Whether you undergo SRS or SBRT, you will not feel the radiation as it enters your body. In order to help you relax, you may be given a mild sedative, but you will be awake throughout the procedure. You will also be able to communicate with your doctor. 

During a Gamma Knife procedure, you’ll be secured to a bed that enters a machine. Your head will also be secured within your head frame. The bed will move throughout the procedure, which may take one to four hours. 

During a LINAC procedure, the machine will rotate around while the treatment table stays fixed. 

After the procedure, you may feel dizzy or nauseous, but you will be able to eat and drink. 

How to Prepare for Stereotactic Radiosurgery or Radiotherapy

Before your procedure, you should follow the instructions of your cancer care team, which may vary depending on your cancer. However, most radiation oncologists will ask the following: 

  • Wear comfortable clothing during your procedure. Do not wear jewelry, makeup or nail polish, glasses or contacts, dentures, or wigs. 
  • Communicate with your doctor regarding any medications you’re taking before your procedure. He or she will recommend whether or not to take the medications leading up to your treatment.  

Side Effects of Stereotactic Radiosurgery

One of the greatest advantages of SRS and SBRT is that these procedures are precise enough to avoid affecting the surrounding tissues. This alleviates many of the symptoms associated with radiation. 

Some patients may experience short-term side effects during the weeks following their treatment, including: 

  • Fatigue
  • Soreness and swelling
  • Headache
  • Nausea
  • Vomiting
  • Diarrhea
  • Scalp irritation or sensitivity
  • Hair loss
  • Difficulty eating or swallowing

Rarely, patients may experience other long-term side effects. These usually manifest months or even years after treatment and may be permanent. These include: 

  • Brain or neurological problems
  • Infertility
  • Joint pain
  • Changes to the lungs, kidneys, spine, or colon
  • Fractured bones
  • Difficulties swallowing or eating
  • Lymphedema

Choosing SERO for Stereotactic Radiosurgery

Specialized treatment requires specialized expertise, and SERO represents one of the most experienced groups in the country to offer this exciting technology. Our extensive experience and treatment locations allow us to treat nearly 300 patients per year with this SRS or SBRT.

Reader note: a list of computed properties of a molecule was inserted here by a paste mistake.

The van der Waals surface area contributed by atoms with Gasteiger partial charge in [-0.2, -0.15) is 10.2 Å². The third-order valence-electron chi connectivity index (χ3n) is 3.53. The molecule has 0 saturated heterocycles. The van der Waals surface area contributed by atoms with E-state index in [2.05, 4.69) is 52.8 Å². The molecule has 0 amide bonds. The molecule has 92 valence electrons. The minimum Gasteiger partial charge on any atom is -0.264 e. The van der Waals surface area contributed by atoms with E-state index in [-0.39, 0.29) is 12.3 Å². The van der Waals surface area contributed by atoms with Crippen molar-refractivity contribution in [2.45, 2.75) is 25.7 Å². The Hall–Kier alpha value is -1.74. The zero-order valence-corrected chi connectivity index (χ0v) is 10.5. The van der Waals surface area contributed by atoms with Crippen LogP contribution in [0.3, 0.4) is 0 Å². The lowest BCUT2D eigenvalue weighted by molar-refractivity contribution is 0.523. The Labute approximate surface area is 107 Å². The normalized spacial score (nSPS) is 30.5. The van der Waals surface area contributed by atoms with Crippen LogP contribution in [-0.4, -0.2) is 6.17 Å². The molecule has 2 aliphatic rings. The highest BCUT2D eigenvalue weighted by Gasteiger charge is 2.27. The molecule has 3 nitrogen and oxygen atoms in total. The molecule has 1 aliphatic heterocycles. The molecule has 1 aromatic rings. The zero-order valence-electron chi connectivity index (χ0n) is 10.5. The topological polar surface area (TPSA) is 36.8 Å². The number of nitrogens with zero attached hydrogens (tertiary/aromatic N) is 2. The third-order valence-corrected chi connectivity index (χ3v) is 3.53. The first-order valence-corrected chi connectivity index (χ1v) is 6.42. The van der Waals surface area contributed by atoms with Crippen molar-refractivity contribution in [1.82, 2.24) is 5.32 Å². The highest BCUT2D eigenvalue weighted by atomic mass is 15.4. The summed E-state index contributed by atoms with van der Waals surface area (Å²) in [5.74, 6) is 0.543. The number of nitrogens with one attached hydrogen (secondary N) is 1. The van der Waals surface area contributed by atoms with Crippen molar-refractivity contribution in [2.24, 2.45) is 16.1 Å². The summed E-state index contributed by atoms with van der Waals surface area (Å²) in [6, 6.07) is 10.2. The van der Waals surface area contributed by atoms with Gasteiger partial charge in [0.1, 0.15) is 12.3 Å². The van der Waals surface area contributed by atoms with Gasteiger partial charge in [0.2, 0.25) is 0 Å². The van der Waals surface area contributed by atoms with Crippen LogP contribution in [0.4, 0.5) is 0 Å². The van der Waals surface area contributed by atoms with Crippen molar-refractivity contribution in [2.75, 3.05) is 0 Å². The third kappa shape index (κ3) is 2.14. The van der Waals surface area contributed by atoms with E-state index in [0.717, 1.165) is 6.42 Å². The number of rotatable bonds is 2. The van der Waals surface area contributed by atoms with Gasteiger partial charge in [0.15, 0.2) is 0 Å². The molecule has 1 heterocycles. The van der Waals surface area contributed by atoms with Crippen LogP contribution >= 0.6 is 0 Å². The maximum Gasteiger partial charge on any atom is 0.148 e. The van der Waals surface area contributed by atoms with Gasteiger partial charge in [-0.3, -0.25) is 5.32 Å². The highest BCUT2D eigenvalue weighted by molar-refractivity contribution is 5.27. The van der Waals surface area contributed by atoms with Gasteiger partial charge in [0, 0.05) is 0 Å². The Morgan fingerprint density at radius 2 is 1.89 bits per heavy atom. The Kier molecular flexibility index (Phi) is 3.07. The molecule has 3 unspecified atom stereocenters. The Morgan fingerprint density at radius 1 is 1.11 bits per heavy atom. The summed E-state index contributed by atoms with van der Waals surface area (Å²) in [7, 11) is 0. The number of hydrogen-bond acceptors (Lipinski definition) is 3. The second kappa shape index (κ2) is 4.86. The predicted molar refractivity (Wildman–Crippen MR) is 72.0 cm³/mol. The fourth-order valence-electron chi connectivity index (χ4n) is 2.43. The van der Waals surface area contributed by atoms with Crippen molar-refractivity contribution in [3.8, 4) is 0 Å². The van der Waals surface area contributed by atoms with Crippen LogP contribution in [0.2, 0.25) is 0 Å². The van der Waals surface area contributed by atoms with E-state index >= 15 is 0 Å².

SERO Group offers this specialized treatment at several of its centers, including all of the Levine Cancer Institute locations,, Novant Presbyterian Hospital, Caromont Regional Medical Center, Rock Hill Radiation Therapy Center, and Frye Regional Medical Center. 

Our group of physicians was one of the earliest adopters of this technology, leading to a unique expertise and experience. Many of our physicians have undergone highly specific training in the field of radiosurgery and radiotherapy. 

In addition to our expansive team of experienced radiation oncologists, SERO also offers a supportive, educational environment for all of our cancer patients. Whether you have questions about SRS or are looking for a second opinion regarding your treatment options, we are here to help. 

FAQs About Stereotactic Radiosurgery

What are the side effects of stereotactic radiosurgery?

Because stereotactic radiosurgery is so precise, it has fewer side effects than other radiation treatment options. However, patients may experience fatigue, soreness and swelling, headache, nausea, vomiting, diarrhea, scalp irritation or sensitivity, hair loss, and/or difficulty eating or swallowing in the weeks following treatment.

Is stereotactic radiosurgery painful?

No, stereotactic radiosurgery is not painful. In fact, you will not be able to feel the radiation at all. If you need a head frame, you will be numbed before the pins are placed in your head. You may experience soreness after the procedure, but not during it.

How long is recovery after radiosurgery?

Patients are typically able to return home and are fully mobile the day of their procedure. Some patients choose to remain home from work for two days following their treatment in case of side effects like nausea, headache, or fatigue.